The Taiwan People’s Party (TPP) — founded in August by Taipei Mayor Ko Wen-je (柯文哲) — has squeezed out the New Power Party (NPP) to become the third-most popular political party, a Taiwanese Public Opinion Foundation survey has found.
The Democratic Progressive Party (DPP) led the pack with an approval rating of 29.7 percent, followed by the Chinese Nationalist Party’s (KMT) 29.1 percent and the TPP, which had an approval rating of 10.9 percent, the survey, which was released yesterday, showed.
Fourth and fifth were the NPP and the People First Party (PFP), with approval ratings of 5.6 percent and 2.2 percent respectively, it showed.
Photo: Peter Lo, Taipei Times
No other parties reached 1 percent in the poll.
Compared with a similar poll last month, party affiliation has not changed much, with the two major parties having approximately equal strength, the foundation said.
However, support for the TPP rose 2.8 percentage points, while the NPP’s fell 1.1 percentage points, the poll showed.
A change of 1 or 2 percentage points could mean a lot for small parties, despite such fluctuations falling within the margin of error, the foundation said.
“The rapid decrease in support for the NPP is obvious, while whether the TPP takes advantage of this opportunity and rises further requires continued observation,” the foundation said.
The poll asked respondents who they prefer between President Tsai Ing-wen (蔡英文), who is seeking re-election as the DPP’s candidate, and Kaohsiung Mayor Han Kuo-yu (韓國瑜), representing the KMT, in the presidential election on Jan. 11.
Tsai was backed by 51.3 percent of respondents, while 33.9 percent said they supported Han.
A breakdown of respondents’ political affiliations showed that 97 percent of DPP supporters backed Tsai, while 82.1 percent of KMT supporters backed Han, it showed.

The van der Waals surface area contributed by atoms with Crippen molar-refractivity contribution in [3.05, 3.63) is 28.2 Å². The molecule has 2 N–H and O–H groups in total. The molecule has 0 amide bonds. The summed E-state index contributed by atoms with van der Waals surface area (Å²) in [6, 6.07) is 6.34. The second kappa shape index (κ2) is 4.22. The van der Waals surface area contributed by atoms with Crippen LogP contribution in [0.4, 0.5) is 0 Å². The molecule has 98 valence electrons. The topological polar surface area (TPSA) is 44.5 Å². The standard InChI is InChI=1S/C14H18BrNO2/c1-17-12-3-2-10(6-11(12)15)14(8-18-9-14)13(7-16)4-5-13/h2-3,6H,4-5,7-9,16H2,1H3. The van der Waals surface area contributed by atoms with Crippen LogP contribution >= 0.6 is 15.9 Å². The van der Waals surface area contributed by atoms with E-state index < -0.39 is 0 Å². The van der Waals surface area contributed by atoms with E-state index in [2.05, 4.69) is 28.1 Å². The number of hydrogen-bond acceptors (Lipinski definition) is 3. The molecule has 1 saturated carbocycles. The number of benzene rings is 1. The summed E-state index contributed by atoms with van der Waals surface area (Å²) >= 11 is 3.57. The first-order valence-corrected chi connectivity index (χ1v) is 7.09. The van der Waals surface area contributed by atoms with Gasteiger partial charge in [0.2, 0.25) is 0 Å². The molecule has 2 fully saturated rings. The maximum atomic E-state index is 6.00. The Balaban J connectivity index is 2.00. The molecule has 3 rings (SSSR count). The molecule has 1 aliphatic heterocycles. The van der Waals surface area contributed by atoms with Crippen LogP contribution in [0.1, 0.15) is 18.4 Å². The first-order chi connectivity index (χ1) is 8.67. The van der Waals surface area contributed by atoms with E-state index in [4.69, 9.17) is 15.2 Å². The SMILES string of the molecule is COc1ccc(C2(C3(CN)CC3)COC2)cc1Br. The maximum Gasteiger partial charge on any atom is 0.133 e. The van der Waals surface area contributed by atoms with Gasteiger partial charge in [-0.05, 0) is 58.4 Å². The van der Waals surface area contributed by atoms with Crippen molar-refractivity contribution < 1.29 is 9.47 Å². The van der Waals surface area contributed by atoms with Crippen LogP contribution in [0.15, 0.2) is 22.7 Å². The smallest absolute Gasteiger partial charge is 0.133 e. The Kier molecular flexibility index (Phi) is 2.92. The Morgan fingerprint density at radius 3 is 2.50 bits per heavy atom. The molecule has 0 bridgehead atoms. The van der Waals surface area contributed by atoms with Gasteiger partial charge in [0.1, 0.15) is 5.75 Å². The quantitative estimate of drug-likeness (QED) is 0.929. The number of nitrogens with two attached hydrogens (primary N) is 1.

Asked who they would support if former vice president Annette Lu (呂秀蓮) — who is now collecting signatures to meet a deadline on Saturday to be eligible to run as an independent — were an option next year, 49.2 percent of respondents said they would support Tsai, 30.7 percent backed Han and 9.5 percent favored Lu, the survey found.
Asked who they would back if PFP Chairman James Soong (宋楚瑜) was a choice along with Tsai and Han, 46.1 percent said they would back Tsai, 31.1 percent supported Han and 11.4 percent backed Soong, it showed.
The foundation asked whether respondents agreed with the statement: “If Tsai loses in the 2020 presidential election, then Taiwan has no more hope.” It showed that 22.6 percent agreed with the statement, while 71.3 percent disagreed.
Asked: “If Han loses in the 2020 presidential election, then the Republic of China has no more hope,” 79.7 percent disagreed and 15.6 percent agreed.
The survey was conducted on Monday and Tuesday last week via telephone. It collected valid 1,089 samples from respondents aged 20 or above from across Taiwan. It has a margin of error of 2.97 percentage points.
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